5 Crucial Faux “Paws” to Avoid With Service Dogs

Okay, all of you dog lovers, listen up! Love ‘em all ya want—shower your own dog, your neighbor’s dog, a random dog in the park—with all the kisses, hugs, and treats to your heart’s content, but when you encounter a service dog, it’s a totally different situation. For instance, you shouldn’t even blow an air kiss because they’re so cute! It might distract them from their job: caring for and protecting their masters.

Recently, I read an article about an inspirational  teenage girl, Lukah Case, and her service dog, Jasper, who is a d-a-r-l-i-n-g black Lab.

Lukah is an amazing gal, who lives with postural orthostatic tachycardia syndrome (POTS), which is very serious and can have devastating effects. And sadly, POTS is one of those rare diseases with limited treatment options.

With POTS, patients experience a rapid and, sometimes, irregular heart rate when they sit or stand. Although everyone’s experiences may be slightly different, people generally feel dizzy and light headed, flushed, nauseated, weak, and/or even have chest pains. And in Lukah’s case, she experiences seizures, too. So imagine how worried Lukah’s parents and family have been. Imagine the care that she’s needed. Imagine how sheltered she’s felt over the years. It must’ve been tough on everyone.

But now, Lukah’s life seems to have changed after getting her service dog, Jasper.

For the first time after Lukah got Jasper, she was able to take a short stroll in her neighborhood without being under the watchful eyes of her parents. With the help of Jasper, Lukah got her first taste of freedom, which must’ve been incredible!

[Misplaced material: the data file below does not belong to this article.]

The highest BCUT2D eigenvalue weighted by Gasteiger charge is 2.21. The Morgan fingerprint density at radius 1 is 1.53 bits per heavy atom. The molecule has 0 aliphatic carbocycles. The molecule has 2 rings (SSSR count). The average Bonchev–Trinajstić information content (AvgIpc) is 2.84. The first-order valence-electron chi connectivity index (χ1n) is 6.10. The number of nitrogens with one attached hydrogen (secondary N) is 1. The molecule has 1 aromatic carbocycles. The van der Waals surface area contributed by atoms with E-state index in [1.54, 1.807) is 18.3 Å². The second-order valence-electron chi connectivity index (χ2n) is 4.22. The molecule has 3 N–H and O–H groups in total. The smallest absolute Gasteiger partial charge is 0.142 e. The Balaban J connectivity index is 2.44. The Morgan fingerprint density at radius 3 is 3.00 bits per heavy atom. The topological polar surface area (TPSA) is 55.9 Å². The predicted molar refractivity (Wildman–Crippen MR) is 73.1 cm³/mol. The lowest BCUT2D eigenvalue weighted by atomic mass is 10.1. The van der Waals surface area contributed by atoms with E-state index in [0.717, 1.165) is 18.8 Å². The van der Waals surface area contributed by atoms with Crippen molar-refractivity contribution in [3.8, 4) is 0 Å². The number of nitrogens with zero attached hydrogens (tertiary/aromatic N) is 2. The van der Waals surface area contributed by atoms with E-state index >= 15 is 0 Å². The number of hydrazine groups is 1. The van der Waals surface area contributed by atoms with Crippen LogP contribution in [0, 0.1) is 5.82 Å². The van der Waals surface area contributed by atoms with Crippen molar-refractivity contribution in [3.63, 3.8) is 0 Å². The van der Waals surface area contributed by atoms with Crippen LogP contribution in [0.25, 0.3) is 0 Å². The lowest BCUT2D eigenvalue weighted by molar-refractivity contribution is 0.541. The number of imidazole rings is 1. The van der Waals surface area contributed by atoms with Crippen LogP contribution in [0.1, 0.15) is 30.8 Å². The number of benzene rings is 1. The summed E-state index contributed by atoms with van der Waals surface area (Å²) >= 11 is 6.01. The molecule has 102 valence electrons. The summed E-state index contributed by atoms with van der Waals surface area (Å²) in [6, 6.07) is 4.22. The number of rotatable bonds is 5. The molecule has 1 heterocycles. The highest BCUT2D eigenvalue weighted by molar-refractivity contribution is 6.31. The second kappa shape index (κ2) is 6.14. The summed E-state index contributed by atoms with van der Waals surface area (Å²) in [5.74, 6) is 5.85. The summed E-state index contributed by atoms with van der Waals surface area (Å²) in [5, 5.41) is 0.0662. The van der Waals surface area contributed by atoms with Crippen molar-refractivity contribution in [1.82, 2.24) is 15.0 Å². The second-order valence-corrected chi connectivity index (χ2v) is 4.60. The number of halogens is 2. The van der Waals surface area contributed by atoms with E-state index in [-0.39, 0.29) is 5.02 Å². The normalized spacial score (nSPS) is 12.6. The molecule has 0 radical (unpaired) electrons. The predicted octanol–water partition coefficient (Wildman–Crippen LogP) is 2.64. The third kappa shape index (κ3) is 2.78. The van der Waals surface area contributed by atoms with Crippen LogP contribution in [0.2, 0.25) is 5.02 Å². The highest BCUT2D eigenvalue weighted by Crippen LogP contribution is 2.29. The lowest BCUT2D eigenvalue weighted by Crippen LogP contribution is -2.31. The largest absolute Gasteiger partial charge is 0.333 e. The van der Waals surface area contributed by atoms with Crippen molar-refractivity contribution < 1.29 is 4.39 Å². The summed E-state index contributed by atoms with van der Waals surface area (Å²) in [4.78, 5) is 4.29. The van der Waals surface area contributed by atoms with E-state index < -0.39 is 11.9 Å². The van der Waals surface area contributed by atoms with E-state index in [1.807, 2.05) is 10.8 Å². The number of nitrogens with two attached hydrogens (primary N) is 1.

And although she still struggles with her health issues, she has made the decision to go to college. Congratulations to you, Lukah—and three cheers for Jasper for being there to alert and protect you day-in and day-out!

Now, I don’t know about you, but I’ve only encountered three service dogs: two dogs served their masters who were blind, while the other dog’s master had epilepsy. But it wasn’t until recently that I learned that people who encounter service dogs should follow certain protocol—to help ensure the safety of their master, or owner if you prefer.

Here are 5 important “Faux Paws” to avoid with service dogs:

  1. No matter how tempting or cute, don’t feed them.
  2. Don’t start up a conversation with the owner/master and then lean over to pet the dog.
  3. Don’t start up a conversation with the dog, either! Don’t use your special “doggie voice” to chat the dog up. The dog should never be distracted.
  4. Don’t orchestrate a hook-up between your own dog and the service dog. No touching; no butt licking; no smelling.
  5. Don’t engage the owner/master of the service dog with a bunch of personal questions. Everyone has a right to privacy.

 

Do you sleep in the same bed as a dog? Every service and support dog is different, but if you want tips on co-sleeping, check out this great resource.


 

Alisha Stone

Alisha Stone

Alisha Stone has a BA in psychology and is dedicated to improving the lives of others living with chronic illnesses.

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